Campbell County Thunder Win Pee Wee Football Title
At the Boone County Pee Wee Football League Super Bowl, the Campbell County Thunder toppled the Broncos 16-6 in what was the culmination of another great year for youth football in Northern Kentucky, and the Campbell County squad in particular.
“This group is really good,” said head coach Rob Howard. “I’ve coached seven years of football and along with my assistants have been a part of four championships over those years and this one is has probably been the most enjoyable because it’s such a tough, competitive league and this team is a fun bunch of kids. It’s probably the one group that I would say is more of a team than anything I have ever coached before. They really like each other and gravitate toward each other and I think they generally play for each other which is always every coach’s dream."
The Campbell County Thunder is part of a youth sports program called Youth Sports Inc., that includes football, cheerleading, baseball, basketball and softball. It began in 2013 when Howard and Jeff Wiles founded the nonprofit after being dissatisfied with the way the other youth football leagues were ran and operated.
“We started our nonprofit just because we felt like the landscape of youth sports in Northern Kentucky wasn’t where it needed to be. We were in a different league and a different football organization at the time and we tried to make changes within our own organization and we weren’t really looking to create something new, but every avenue we took to make changes we kind of turned away,” Howard said.
With Boone County Pee Wee Football, which has been around since the 1950’s, the teams found that their ideas and mission to be similar so they partnered and started to compete in football and cheering.
“Starting from scratch was a challenge, but we did field teams in every division that first year and we did okay. Since then, we have had a 20 percent increase in kids and this past year we had over 140 football players and cheerleaders,” Howard said.
In the 5th and 6th grade range, Howard and his staff have found the perfect balance of kids who want to have fun combined with the ability to grasp advanced football concepts.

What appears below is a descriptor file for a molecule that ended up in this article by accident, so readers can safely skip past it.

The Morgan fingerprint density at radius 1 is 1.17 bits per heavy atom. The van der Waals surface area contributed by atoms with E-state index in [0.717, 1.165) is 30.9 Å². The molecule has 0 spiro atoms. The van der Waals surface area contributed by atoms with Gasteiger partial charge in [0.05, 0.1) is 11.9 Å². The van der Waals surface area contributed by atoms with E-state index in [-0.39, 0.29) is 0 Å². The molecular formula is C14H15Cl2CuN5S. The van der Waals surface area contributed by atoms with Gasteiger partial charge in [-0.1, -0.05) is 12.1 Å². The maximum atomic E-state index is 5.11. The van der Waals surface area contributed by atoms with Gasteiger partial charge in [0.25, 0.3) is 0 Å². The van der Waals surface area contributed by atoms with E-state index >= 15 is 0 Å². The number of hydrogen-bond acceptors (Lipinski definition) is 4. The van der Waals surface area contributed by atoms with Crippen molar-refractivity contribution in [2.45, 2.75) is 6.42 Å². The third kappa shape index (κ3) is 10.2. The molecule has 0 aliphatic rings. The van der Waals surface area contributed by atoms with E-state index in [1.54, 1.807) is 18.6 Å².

“They’re still obviously kids, there are still fun things we do, but I do like the challenge of it. We run a lot of high school sets and I think what’s fun is that they get a kick out of the little things but it’s a lot like school in the fact that if you push them, they can grasp some complex football terminology and formations and things of that nature,” he said. “So it’s kind of the best of both worlds. We do pride ourselves on it being all about them and I like to say that this is their championship and they just took me and our staff along for the ride. Whether we win or not, it’s their journey and we just help them become better football players and better people and prepare them for what’s ahead of them.”
The Campbell County Thunder organization is aware of the concerns around player safety in football, specifically when it comes to concussions and head injuries. The number of players in football has dipped recently due to some of those concerns, but safety is of the utmost importance to the organization and each member has taking the measures to become certified and implement every protocol recommended.
“We do pride ourselves on a couple of things. All of our coaches are not only background checked, but we go through concussion protocol with local area St. Elizabeth’s and we also are the USA Heads Up Football official program in Northern Kentucky. We are very conscious about concussions and health issues with heat exhaustion for our players and cheerleaders,” Howard said. “I think with the education and research that is being done, this is the best time a kid could be playing football because of the knowledge that is out there. There are different ways to coach football now which will help the issue. The days of lining up and trying to kill each other are way in the past if you’re doing it right. Teaching proper technique is the key and letting the parents see that you’re doing it the proper way. We do very little hitting anymore. The Heads Up program is literally about getting that head up the proper way that is taught from the NFL level down so you’re getting the best that is out there.
“No one steps onto the field without being certified. Absolutely no one is allowed to instruct any football player in our program or in our league without that training. I think numbers will increase again.”
Written by Bryan Burke, associate editor